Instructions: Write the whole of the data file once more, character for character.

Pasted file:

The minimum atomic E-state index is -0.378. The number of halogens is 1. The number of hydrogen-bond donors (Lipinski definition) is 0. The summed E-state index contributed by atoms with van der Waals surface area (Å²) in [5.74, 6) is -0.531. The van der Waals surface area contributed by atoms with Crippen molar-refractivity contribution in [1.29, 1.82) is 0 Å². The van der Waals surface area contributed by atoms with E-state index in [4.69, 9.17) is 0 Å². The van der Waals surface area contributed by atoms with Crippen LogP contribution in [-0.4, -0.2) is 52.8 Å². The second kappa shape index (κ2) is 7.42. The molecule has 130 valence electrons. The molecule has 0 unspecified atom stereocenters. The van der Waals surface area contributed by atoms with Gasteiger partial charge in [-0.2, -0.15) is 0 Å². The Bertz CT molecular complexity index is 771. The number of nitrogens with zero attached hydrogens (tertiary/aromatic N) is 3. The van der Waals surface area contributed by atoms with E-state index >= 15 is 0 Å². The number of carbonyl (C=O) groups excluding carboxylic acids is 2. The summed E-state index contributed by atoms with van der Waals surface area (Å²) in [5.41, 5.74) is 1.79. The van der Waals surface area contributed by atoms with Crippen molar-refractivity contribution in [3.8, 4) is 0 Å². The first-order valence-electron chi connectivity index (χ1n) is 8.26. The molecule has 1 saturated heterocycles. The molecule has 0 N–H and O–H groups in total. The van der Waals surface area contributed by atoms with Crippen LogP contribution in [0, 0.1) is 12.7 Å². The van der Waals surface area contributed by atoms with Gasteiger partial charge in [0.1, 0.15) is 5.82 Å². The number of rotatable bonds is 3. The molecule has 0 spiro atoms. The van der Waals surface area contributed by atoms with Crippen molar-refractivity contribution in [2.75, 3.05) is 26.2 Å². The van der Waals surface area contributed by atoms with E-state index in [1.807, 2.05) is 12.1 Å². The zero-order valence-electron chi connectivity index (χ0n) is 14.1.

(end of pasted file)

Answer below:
The minimum atomic E-state index is -0.378. The number of halogens is 1. The number of hydrogen-bond donors (Lipinski definition) is 0. The summed E-state index contributed by atoms with van der Waals surface area (Å²) in [5.74, 6) is -0.531. The van der Waals surface area contributed by atoms with Crippen molar-refractivity contribution in [1.29, 1.82) is 0 Å². The van der Waals surface area contributed by atoms with E-state index in [4.69, 9.17) is 0 Å². The van der Waals surface area contributed by atoms with Crippen LogP contribution in [-0.4, -0.2) is 52.8 Å². The second kappa shape index (κ2) is 7.42. The molecule has 130 valence electrons. The molecule has 0 unspecified atom stereocenters. The van der Waals surface area contributed by atoms with Gasteiger partial charge in [-0.2, -0.15) is 0 Å². The Bertz CT molecular complexity index is 771. The number of nitrogens with zero attached hydrogens (tertiary/aromatic N) is 3. The van der Waals surface area contributed by atoms with E-state index >= 15 is 0 Å². The number of carbonyl (C=O) groups excluding carboxylic acids is 2. The summed E-state index contributed by atoms with van der Waals surface area (Å²) in [5.41, 5.74) is 1.79. The van der Waals surface area contributed by atoms with Crippen molar-refractivity contribution in [3.8, 4) is 0 Å². The first-order valence-electron chi connectivity index (χ1n) is 8.26. The molecule has 1 saturated heterocycles. The molecule has 0 N–H and O–H groups in total. The van der Waals surface area contributed by atoms with Crippen LogP contribution in [0, 0.1) is 12.7 Å². The van der Waals surface area contributed by atoms with Gasteiger partial charge in [0.1, 0.15) is 5.82 Å². The number of rotatable bonds is 3. The molecule has 0 spiro atoms. The van der Waals surface area contributed by atoms with Crippen molar-refractivity contribution in [2.75, 3.05) is 26.2 Å². The van der Waals surface area contributed by atoms with E-state index in [1.807, 2.05) is 12.1 Å². The zero-order valence-electron chi connectivity index (χ0n) is 14.1.